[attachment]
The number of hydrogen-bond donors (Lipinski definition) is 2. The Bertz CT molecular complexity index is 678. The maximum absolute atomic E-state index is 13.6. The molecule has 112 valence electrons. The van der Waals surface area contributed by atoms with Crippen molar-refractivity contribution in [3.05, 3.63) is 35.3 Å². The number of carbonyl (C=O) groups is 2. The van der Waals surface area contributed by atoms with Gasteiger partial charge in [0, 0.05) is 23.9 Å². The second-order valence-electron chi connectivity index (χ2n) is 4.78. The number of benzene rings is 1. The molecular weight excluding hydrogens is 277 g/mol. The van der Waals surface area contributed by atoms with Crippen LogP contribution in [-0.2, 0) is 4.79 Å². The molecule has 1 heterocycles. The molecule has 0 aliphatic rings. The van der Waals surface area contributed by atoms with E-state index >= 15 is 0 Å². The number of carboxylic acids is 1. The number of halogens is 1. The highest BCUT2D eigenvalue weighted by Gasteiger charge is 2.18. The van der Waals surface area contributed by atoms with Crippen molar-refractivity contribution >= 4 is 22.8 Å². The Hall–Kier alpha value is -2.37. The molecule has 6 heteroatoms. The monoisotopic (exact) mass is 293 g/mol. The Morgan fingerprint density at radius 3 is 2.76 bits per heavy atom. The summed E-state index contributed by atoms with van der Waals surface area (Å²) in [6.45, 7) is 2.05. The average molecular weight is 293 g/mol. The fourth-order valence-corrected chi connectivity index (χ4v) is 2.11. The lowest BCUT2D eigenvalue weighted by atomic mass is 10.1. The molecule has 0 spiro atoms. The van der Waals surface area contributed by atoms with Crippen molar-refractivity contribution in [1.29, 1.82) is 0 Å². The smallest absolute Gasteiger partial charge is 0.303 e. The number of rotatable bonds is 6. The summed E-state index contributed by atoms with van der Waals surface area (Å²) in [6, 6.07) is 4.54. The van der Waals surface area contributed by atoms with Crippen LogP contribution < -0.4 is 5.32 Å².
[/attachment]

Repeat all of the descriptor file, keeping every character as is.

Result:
The number of hydrogen-bond donors (Lipinski definition) is 2. The Bertz CT molecular complexity index is 678. The maximum absolute atomic E-state index is 13.6. The molecule has 112 valence electrons. The van der Waals surface area contributed by atoms with Crippen molar-refractivity contribution in [3.05, 3.63) is 35.3 Å². The number of carbonyl (C=O) groups is 2. The van der Waals surface area contributed by atoms with Gasteiger partial charge in [0, 0.05) is 23.9 Å². The second-order valence-electron chi connectivity index (χ2n) is 4.78. The number of benzene rings is 1. The molecular weight excluding hydrogens is 277 g/mol. The van der Waals surface area contributed by atoms with Crippen LogP contribution in [-0.2, 0) is 4.79 Å². The molecule has 1 heterocycles. The molecule has 0 aliphatic rings. The van der Waals surface area contributed by atoms with E-state index >= 15 is 0 Å². The number of carboxylic acids is 1. The number of halogens is 1. The highest BCUT2D eigenvalue weighted by Gasteiger charge is 2.18. The van der Waals surface area contributed by atoms with Crippen molar-refractivity contribution >= 4 is 22.8 Å². The Hall–Kier alpha value is -2.37. The molecule has 6 heteroatoms. The monoisotopic (exact) mass is 293 g/mol. The Morgan fingerprint density at radius 3 is 2.76 bits per heavy atom. The summed E-state index contributed by atoms with van der Waals surface area (Å²) in [6.45, 7) is 2.05. The average molecular weight is 293 g/mol. The fourth-order valence-corrected chi connectivity index (χ4v) is 2.11. The lowest BCUT2D eigenvalue weighted by atomic mass is 10.1. The molecule has 0 spiro atoms. The van der Waals surface area contributed by atoms with Crippen molar-refractivity contribution in [1.29, 1.82) is 0 Å². The smallest absolute Gasteiger partial charge is 0.303 e. The number of rotatable bonds is 6. The summed E-state index contributed by atoms with van der Waals surface area (Å²) in [6, 6.07) is 4.54. The van der Waals surface area contributed by atoms with Crippen LogP contribution < -0.4 is 5.32 Å².